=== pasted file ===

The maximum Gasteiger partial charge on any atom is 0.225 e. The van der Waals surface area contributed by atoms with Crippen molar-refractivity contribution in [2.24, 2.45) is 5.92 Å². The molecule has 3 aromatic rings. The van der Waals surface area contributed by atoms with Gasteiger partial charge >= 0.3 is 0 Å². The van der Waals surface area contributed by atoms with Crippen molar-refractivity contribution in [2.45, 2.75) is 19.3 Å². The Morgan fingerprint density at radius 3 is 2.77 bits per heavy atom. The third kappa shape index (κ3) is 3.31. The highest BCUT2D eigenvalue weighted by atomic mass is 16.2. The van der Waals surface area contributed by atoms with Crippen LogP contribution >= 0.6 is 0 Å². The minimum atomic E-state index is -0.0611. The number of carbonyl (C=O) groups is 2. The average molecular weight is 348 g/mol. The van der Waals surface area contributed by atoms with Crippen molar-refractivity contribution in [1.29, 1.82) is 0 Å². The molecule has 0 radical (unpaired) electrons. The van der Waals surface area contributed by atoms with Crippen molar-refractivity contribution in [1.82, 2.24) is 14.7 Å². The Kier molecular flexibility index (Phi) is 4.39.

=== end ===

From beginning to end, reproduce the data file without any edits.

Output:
The maximum Gasteiger partial charge on any atom is 0.225 e. The van der Waals surface area contributed by atoms with Crippen molar-refractivity contribution in [2.24, 2.45) is 5.92 Å². The molecule has 3 aromatic rings. The van der Waals surface area contributed by atoms with Gasteiger partial charge >= 0.3 is 0 Å². The van der Waals surface area contributed by atoms with Crippen molar-refractivity contribution in [2.45, 2.75) is 19.3 Å². The Morgan fingerprint density at radius 3 is 2.77 bits per heavy atom. The third kappa shape index (κ3) is 3.31. The highest BCUT2D eigenvalue weighted by atomic mass is 16.2. The van der Waals surface area contributed by atoms with Crippen LogP contribution >= 0.6 is 0 Å². The minimum atomic E-state index is -0.0611. The number of carbonyl (C=O) groups is 2. The average molecular weight is 348 g/mol. The van der Waals surface area contributed by atoms with Crippen molar-refractivity contribution in [1.29, 1.82) is 0 Å². The molecule has 0 radical (unpaired) electrons. The van der Waals surface area contributed by atoms with Crippen molar-refractivity contribution in [1.82, 2.24) is 14.7 Å². The Kier molecular flexibility index (Phi) is 4.39.